34. Absolutely gutted. My heart goes out to him and his family. One of my favourite authors, both mainstream and SF, and one of the select few writers whose narrative voice seems to chime in a spooky way with my own internal voice (does anyone else get that with certain authors?).

    The Bridge is one of my favourite books of all time ever, although if you are new to Iain Banks and a SF fan, I’d suggest going first to one of my two favourite Culture books: Use of Weapons, or Player of Games. They’re both great. You will probably then be intrigued by the Culture, so I’d suggest going back to Consider Phlebas which is set earlier in the Culture’s timeline, explains a bit more about it, and features a kick-ass galactic war— although arguably lacks some of the light-touched complexity of his later work.

    Not so much a SF fan? Then start with the Crow Road, which is engrossing and has all his mainstream novel trademarks: family secrets, dark humour, love, and somewhat disturbing violence, tempered by surprising humanity and tenderness. Liked that? Then go straight to his most recent mainstream novel, Stonemouth, which does all of that and more and is possibly even better. I will have to re-read The Crow Road soon to decide which one is best.

    OK, regardless of whether you’ve started with SF or mainstream, now might be the time to turn to The Bridge, which blends ‘mainstream’ literature with fantastical/SF elements in a completely original and engrossing way. Just read it. It’s still his best.

    Then there are the unusual ones, which may not be to everyone’s taste. The Wasp Factory, for example: it’s certainly disturbing and weird, but perhaps a little too uncomfortable for me— it lacks some of the redeeming warmth of some of his later, but equally weird, efforts. Back in SF, there’s Feersum Endjinn, which features a stunningly imagined far future world. A large chunk of it is written phonetically, so it takes some getting used to, but it’s well worth it and I would certainly place it in my top 3 of his SF stuff (not a Culture novel, though). And a string of novels that tread that curious line between mainstream and SF: The Business, Song of Stone, Transition, for example.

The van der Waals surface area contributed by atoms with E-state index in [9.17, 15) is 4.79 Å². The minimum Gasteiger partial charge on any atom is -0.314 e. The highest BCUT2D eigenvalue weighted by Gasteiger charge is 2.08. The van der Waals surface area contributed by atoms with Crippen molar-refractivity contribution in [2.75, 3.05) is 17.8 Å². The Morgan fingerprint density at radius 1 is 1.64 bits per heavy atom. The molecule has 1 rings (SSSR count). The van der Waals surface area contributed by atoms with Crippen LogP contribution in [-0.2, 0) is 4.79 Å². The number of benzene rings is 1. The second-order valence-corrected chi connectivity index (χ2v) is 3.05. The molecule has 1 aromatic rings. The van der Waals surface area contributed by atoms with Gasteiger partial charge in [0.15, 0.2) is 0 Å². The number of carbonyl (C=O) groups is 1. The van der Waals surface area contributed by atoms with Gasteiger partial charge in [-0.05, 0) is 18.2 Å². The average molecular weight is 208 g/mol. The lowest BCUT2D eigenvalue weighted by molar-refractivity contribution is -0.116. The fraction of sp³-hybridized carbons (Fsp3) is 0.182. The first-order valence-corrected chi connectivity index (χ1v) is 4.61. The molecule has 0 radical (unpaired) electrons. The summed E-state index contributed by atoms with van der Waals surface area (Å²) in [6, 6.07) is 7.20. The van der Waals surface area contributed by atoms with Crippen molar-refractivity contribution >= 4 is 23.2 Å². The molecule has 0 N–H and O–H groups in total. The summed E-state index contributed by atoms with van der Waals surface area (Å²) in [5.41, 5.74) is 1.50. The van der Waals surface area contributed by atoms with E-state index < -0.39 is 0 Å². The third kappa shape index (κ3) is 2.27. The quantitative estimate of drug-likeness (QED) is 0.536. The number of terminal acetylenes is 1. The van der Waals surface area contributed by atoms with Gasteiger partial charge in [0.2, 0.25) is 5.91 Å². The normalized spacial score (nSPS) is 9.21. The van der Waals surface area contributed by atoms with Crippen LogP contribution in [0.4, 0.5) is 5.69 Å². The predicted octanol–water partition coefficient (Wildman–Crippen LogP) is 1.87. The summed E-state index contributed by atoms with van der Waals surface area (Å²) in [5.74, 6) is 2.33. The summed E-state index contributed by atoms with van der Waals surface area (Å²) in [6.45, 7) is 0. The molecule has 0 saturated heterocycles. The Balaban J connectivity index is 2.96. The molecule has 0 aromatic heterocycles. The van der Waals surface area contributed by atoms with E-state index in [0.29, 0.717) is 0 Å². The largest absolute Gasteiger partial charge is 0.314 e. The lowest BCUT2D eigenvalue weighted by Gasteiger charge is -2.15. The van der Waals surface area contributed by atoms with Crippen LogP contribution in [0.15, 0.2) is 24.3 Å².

But all his novels are good— all interesting and different, although similar themes do recur (not all of them comfortable ones). I strongly urge all of you who haven’t read any of his stuff to start now, so you can thank him while he’s still with us.

    Here’s hoping for a very long ‘several months’.

  35. Dammit.

    Banks is one of my favourite writers & this is horrible news.

    Culture books reading order: I favour publication order (“Consider Phlebas” first), but “Player of Games” is probably his most accessible, “Use of Weapons” is brilliant (and in parts, horrific), “Excession” is one of my favourites, but some are put off by the amount of Ship communications (formatted like old-style emails). For most part it doesn’t matter though “Look to Windward” is a sort of sequel to “Consider Phlebas” & “Surface Detail” is set later in the Culture chronology.


  36. Terrible news. I was hoping for several new journeys into the Culture and this is a body blow. No one wrote space opera like Banks. The books in the Culture series are brutal, hilarious, twisted, complex, and compelling with unforgettable characters and twists. And oh, those sentient Minds. I always wanted a GCV of my very own.